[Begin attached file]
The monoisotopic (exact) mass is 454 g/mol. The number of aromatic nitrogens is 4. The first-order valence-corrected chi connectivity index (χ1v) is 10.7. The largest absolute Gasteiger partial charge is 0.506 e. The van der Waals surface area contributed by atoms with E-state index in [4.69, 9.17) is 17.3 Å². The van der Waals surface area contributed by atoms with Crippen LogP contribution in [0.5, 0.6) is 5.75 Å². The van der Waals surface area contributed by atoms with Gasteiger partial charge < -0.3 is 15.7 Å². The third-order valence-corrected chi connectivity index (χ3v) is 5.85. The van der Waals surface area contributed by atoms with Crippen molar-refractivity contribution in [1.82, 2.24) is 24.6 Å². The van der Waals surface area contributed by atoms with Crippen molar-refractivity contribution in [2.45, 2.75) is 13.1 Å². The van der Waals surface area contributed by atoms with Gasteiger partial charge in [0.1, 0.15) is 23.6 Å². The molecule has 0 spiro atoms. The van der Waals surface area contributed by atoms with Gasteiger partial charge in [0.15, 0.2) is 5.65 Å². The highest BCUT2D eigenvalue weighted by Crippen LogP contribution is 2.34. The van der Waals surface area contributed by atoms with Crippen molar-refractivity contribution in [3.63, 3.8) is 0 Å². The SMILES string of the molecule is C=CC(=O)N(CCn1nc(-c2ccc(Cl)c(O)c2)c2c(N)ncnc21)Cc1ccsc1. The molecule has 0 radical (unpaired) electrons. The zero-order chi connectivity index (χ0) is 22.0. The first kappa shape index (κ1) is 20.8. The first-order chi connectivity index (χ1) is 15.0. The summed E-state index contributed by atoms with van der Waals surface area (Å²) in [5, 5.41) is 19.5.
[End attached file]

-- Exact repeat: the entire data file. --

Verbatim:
The monoisotopic (exact) mass is 454 g/mol. The number of aromatic nitrogens is 4. The first-order valence-corrected chi connectivity index (χ1v) is 10.7. The largest absolute Gasteiger partial charge is 0.506 e. The van der Waals surface area contributed by atoms with E-state index in [4.69, 9.17) is 17.3 Å². The van der Waals surface area contributed by atoms with Crippen LogP contribution in [0.5, 0.6) is 5.75 Å². The van der Waals surface area contributed by atoms with Gasteiger partial charge < -0.3 is 15.7 Å². The third-order valence-corrected chi connectivity index (χ3v) is 5.85. The van der Waals surface area contributed by atoms with Crippen molar-refractivity contribution in [1.82, 2.24) is 24.6 Å². The van der Waals surface area contributed by atoms with Crippen molar-refractivity contribution in [2.45, 2.75) is 13.1 Å². The van der Waals surface area contributed by atoms with Gasteiger partial charge in [0.1, 0.15) is 23.6 Å². The molecule has 0 spiro atoms. The van der Waals surface area contributed by atoms with Gasteiger partial charge in [0.15, 0.2) is 5.65 Å². The highest BCUT2D eigenvalue weighted by Crippen LogP contribution is 2.34. The van der Waals surface area contributed by atoms with Crippen molar-refractivity contribution in [3.63, 3.8) is 0 Å². The SMILES string of the molecule is C=CC(=O)N(CCn1nc(-c2ccc(Cl)c(O)c2)c2c(N)ncnc21)Cc1ccsc1. The molecule has 0 radical (unpaired) electrons. The zero-order chi connectivity index (χ0) is 22.0. The first kappa shape index (κ1) is 20.8. The first-order chi connectivity index (χ1) is 15.0. The summed E-state index contributed by atoms with van der Waals surface area (Å²) in [5, 5.41) is 19.5.